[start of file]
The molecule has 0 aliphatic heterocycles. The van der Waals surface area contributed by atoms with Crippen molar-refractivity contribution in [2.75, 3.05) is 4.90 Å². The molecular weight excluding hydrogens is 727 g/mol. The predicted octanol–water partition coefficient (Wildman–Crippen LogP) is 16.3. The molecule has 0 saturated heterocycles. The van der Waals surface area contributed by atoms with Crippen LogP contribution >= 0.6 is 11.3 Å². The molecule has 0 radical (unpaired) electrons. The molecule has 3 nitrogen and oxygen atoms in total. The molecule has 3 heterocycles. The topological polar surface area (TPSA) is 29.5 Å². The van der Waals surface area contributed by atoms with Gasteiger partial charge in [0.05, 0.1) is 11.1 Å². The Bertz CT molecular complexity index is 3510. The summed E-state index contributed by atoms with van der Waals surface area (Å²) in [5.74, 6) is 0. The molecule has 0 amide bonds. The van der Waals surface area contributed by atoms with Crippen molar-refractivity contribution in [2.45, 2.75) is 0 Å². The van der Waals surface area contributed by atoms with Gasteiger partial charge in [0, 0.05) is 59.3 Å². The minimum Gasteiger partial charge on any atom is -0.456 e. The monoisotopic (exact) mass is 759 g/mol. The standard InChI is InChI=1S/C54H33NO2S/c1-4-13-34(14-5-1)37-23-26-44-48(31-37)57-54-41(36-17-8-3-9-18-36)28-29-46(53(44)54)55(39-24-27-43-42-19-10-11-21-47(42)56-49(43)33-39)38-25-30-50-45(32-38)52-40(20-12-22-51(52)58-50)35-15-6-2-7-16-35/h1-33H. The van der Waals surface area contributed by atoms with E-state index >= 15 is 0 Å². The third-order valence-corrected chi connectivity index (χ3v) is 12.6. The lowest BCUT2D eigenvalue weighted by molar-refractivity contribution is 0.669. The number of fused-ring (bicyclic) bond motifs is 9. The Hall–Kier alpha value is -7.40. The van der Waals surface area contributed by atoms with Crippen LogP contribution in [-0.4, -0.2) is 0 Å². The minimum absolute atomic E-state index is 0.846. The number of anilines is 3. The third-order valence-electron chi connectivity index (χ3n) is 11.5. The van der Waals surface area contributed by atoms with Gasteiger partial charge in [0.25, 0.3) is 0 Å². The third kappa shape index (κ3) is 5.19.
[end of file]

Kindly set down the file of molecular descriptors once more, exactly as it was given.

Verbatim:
The molecule has 0 aliphatic heterocycles. The van der Waals surface area contributed by atoms with Crippen molar-refractivity contribution in [2.75, 3.05) is 4.90 Å². The molecular weight excluding hydrogens is 727 g/mol. The predicted octanol–water partition coefficient (Wildman–Crippen LogP) is 16.3. The molecule has 0 saturated heterocycles. The van der Waals surface area contributed by atoms with Crippen LogP contribution >= 0.6 is 11.3 Å². The molecule has 0 radical (unpaired) electrons. The molecule has 3 nitrogen and oxygen atoms in total. The molecule has 3 heterocycles. The topological polar surface area (TPSA) is 29.5 Å². The van der Waals surface area contributed by atoms with Gasteiger partial charge in [0.05, 0.1) is 11.1 Å². The Bertz CT molecular complexity index is 3510. The summed E-state index contributed by atoms with van der Waals surface area (Å²) in [5.74, 6) is 0. The molecule has 0 amide bonds. The van der Waals surface area contributed by atoms with Crippen molar-refractivity contribution in [2.45, 2.75) is 0 Å². The van der Waals surface area contributed by atoms with Gasteiger partial charge in [0, 0.05) is 59.3 Å². The minimum Gasteiger partial charge on any atom is -0.456 e. The monoisotopic (exact) mass is 759 g/mol. The standard InChI is InChI=1S/C54H33NO2S/c1-4-13-34(14-5-1)37-23-26-44-48(31-37)57-54-41(36-17-8-3-9-18-36)28-29-46(53(44)54)55(39-24-27-43-42-19-10-11-21-47(42)56-49(43)33-39)38-25-30-50-45(32-38)52-40(20-12-22-51(52)58-50)35-15-6-2-7-16-35/h1-33H. The van der Waals surface area contributed by atoms with E-state index >= 15 is 0 Å². The third-order valence-corrected chi connectivity index (χ3v) is 12.6. The lowest BCUT2D eigenvalue weighted by molar-refractivity contribution is 0.669. The number of fused-ring (bicyclic) bond motifs is 9. The Hall–Kier alpha value is -7.40. The van der Waals surface area contributed by atoms with Crippen LogP contribution in [-0.4, -0.2) is 0 Å². The minimum absolute atomic E-state index is 0.846. The number of anilines is 3. The third-order valence-electron chi connectivity index (χ3n) is 11.5. The van der Waals surface area contributed by atoms with Gasteiger partial charge in [0.25, 0.3) is 0 Å². The third kappa shape index (κ3) is 5.19.